Response to Daniel Wenk’s retirement

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For background, please read this story in the Washington Post.  

Long story short is that the data is lining up that expanding bison to the entire Yellowstone ecosystem is both the smart and ecological thing to do. Wyoming would benefit greatly by removing invasive cows and sheep from the surrounding federal and United States Forest Service (USFS) land, thus allowing native animals to recover.

People know this. Those that do not want this are the people that benefit from below cost prices to keep cattle on our land ($1.43 a month for cow and calf pair); they are opposed to expanding the bison herd.  Bison of course can fend off wolves, grizzlies and harsh conditions without any maintenance.  Hunters know that if this happened elk, moose, grizzlies and all types of natives would increase.

Yellowstone Park Superintendent Dan Wenk wanting to retire is a false idea. Any man that sees that truth along with history of Native American abuse would want to return these animals to a bigger habitat.  The War on Wilderness is happening and it is really anti-conservative.  These kinds of actions alienate Wyoming.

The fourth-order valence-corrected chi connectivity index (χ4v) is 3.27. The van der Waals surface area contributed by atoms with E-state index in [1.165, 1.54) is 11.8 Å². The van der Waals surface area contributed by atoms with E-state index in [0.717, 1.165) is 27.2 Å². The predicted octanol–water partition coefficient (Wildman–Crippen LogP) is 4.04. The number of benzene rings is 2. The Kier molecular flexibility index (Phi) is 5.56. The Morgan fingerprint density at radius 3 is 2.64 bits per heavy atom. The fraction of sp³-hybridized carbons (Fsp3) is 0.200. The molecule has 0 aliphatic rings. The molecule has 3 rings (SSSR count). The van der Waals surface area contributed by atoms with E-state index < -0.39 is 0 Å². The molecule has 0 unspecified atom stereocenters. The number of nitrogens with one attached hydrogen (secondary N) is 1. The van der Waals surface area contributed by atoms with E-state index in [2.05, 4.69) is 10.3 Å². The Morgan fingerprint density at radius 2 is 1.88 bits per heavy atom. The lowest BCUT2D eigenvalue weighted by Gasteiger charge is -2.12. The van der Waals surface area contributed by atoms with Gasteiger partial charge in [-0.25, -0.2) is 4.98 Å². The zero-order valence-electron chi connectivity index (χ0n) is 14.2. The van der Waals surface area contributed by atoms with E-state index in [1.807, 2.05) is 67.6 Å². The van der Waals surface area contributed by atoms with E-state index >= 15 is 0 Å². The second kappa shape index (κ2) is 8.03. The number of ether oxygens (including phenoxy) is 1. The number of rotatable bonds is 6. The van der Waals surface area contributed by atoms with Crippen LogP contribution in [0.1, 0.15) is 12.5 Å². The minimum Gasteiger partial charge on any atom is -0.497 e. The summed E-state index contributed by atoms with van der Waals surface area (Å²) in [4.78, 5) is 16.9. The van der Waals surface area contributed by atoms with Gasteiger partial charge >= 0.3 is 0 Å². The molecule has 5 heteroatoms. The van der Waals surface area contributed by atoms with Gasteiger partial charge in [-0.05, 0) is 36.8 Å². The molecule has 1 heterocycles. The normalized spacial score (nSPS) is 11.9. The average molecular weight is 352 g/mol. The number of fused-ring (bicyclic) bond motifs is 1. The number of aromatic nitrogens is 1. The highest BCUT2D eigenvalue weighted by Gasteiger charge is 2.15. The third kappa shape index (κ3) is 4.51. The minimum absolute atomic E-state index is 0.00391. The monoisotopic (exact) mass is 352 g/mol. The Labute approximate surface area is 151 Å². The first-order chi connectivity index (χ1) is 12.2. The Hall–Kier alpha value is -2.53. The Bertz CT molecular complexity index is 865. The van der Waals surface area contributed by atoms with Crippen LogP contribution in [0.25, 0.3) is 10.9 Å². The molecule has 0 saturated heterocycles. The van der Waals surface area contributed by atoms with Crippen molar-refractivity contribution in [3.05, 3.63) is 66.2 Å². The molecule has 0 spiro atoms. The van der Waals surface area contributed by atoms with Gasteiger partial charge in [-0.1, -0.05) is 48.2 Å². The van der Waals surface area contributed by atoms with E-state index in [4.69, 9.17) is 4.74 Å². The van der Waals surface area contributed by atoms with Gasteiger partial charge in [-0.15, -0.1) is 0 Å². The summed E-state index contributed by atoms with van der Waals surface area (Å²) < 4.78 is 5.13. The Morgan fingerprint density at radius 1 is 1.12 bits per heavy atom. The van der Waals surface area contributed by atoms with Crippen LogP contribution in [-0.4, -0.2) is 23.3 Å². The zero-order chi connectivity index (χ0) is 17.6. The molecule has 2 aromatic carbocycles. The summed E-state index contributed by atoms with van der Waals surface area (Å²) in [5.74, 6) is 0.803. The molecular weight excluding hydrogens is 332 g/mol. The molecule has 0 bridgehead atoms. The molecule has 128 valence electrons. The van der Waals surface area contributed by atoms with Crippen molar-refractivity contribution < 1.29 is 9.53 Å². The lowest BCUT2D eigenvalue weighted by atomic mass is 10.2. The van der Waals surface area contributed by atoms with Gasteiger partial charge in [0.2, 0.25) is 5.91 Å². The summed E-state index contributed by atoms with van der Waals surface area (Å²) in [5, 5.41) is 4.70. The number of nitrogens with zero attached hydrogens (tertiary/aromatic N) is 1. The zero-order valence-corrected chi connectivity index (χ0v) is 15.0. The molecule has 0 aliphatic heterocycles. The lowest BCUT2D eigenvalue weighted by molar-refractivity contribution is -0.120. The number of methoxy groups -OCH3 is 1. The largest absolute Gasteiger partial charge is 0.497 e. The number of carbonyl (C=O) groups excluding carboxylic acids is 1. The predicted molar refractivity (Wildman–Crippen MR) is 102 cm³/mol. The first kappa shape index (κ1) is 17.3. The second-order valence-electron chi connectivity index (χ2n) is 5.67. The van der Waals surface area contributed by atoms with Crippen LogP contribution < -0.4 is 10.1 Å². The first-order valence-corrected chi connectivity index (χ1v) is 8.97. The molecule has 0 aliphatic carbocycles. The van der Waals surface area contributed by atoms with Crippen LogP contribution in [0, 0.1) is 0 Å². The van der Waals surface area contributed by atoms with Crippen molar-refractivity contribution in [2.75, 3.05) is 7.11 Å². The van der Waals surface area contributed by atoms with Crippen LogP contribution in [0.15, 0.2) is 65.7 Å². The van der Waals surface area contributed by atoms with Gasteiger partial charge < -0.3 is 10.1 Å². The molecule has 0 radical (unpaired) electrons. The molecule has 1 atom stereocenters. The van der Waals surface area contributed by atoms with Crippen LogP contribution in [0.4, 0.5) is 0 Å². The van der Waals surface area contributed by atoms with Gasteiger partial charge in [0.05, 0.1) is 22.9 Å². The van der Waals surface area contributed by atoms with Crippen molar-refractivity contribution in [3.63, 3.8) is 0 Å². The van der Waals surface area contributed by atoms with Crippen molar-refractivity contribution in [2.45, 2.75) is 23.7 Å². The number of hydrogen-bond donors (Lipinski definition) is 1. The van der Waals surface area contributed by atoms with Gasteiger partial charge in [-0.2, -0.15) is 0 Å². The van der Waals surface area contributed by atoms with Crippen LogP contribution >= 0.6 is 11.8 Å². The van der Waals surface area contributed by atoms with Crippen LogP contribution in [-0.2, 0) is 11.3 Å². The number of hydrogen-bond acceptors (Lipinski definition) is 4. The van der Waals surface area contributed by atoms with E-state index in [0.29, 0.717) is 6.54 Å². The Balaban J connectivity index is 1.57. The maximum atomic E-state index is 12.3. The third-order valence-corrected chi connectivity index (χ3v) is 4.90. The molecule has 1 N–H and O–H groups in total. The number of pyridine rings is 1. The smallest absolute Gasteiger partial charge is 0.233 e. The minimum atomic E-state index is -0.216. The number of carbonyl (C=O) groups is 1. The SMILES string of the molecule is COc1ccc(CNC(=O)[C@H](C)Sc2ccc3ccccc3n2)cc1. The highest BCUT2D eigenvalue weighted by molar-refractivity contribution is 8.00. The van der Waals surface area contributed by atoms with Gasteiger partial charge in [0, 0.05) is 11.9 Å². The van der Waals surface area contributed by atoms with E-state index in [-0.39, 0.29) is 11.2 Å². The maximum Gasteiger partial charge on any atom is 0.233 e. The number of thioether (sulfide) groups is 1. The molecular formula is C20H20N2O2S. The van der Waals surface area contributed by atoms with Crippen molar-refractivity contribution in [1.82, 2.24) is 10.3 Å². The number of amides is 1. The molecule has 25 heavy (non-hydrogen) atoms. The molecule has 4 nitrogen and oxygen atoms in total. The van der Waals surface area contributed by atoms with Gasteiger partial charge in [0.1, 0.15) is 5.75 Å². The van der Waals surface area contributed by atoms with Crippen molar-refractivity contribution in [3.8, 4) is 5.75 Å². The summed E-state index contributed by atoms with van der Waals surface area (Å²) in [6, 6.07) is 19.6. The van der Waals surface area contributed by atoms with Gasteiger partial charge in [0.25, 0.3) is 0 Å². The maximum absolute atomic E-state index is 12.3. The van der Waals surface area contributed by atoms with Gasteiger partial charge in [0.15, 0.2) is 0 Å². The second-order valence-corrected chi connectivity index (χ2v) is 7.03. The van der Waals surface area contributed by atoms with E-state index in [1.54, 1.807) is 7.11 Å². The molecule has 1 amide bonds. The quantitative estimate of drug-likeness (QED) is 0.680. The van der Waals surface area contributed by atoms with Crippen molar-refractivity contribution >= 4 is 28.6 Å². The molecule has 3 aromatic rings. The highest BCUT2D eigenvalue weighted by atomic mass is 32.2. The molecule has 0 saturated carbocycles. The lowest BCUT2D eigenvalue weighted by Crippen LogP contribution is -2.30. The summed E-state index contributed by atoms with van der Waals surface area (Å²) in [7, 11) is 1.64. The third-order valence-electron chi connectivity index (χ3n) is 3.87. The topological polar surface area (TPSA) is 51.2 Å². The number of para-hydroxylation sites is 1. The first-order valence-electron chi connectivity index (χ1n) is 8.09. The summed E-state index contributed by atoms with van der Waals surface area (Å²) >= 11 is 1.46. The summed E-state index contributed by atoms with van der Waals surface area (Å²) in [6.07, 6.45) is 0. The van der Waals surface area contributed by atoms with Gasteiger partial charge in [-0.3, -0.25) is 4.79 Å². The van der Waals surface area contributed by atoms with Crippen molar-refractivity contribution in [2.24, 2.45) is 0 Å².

Wyoming and Wenk should propose to compensate the cattle leaseholders on USFS land with some combination of cash and replacement of their lost cows with native animals of equivalent value, as they expand through their former land.  Make the cattle ranchers stake holders in the operation to the point they can decide how these expanding animal herds would be harvested.  Through this period of animal expansion, they can hunt their quota, herd them, or co-negotiate the rights of that operation to other parties. The slow but planned removal of grazing areas as ranchers take the “deal” will help prove this concept. It is an economic and ecological solution.  Additionally, it will drive expanded tourism due to larger herds and migrations.

This proposal would also be tied to controlled, yet known, energy access and the ability to move our energy to other markets. There are plenty of places to graze cattle in Wyoming and across America, so can we not do this one thing for the Yellowstone?